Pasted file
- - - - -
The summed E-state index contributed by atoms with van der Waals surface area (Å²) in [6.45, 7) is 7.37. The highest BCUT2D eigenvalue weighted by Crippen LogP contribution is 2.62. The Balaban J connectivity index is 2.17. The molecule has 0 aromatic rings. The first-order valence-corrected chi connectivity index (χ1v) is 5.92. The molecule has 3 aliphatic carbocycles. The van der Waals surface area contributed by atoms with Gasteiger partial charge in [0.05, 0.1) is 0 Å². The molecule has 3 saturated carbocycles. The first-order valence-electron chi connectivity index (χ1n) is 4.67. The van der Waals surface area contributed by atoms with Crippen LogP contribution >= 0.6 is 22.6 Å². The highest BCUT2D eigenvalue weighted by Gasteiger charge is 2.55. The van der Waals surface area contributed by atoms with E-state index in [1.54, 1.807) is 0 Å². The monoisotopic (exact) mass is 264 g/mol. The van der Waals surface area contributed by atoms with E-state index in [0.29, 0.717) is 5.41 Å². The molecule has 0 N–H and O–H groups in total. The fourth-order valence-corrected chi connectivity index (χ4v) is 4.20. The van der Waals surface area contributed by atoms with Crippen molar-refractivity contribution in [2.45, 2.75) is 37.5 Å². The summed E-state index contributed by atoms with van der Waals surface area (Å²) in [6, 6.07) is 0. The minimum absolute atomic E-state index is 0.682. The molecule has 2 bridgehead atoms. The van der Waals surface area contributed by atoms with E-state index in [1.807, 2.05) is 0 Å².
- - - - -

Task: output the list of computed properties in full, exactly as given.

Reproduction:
The summed E-state index contributed by atoms with van der Waals surface area (Å²) in [6.45, 7) is 7.37. The highest BCUT2D eigenvalue weighted by Crippen LogP contribution is 2.62. The Balaban J connectivity index is 2.17. The molecule has 0 aromatic rings. The first-order valence-corrected chi connectivity index (χ1v) is 5.92. The molecule has 3 aliphatic carbocycles. The van der Waals surface area contributed by atoms with Gasteiger partial charge in [0.05, 0.1) is 0 Å². The molecule has 3 saturated carbocycles. The first-order valence-electron chi connectivity index (χ1n) is 4.67. The van der Waals surface area contributed by atoms with Crippen LogP contribution >= 0.6 is 22.6 Å². The highest BCUT2D eigenvalue weighted by Gasteiger charge is 2.55. The van der Waals surface area contributed by atoms with E-state index in [1.54, 1.807) is 0 Å². The monoisotopic (exact) mass is 264 g/mol. The van der Waals surface area contributed by atoms with E-state index in [0.29, 0.717) is 5.41 Å². The molecule has 0 N–H and O–H groups in total. The fourth-order valence-corrected chi connectivity index (χ4v) is 4.20. The van der Waals surface area contributed by atoms with Crippen molar-refractivity contribution in [2.45, 2.75) is 37.5 Å². The summed E-state index contributed by atoms with van der Waals surface area (Å²) in [6, 6.07) is 0. The minimum absolute atomic E-state index is 0.682. The molecule has 2 bridgehead atoms. The van der Waals surface area contributed by atoms with E-state index in [1.807, 2.05) is 0 Å².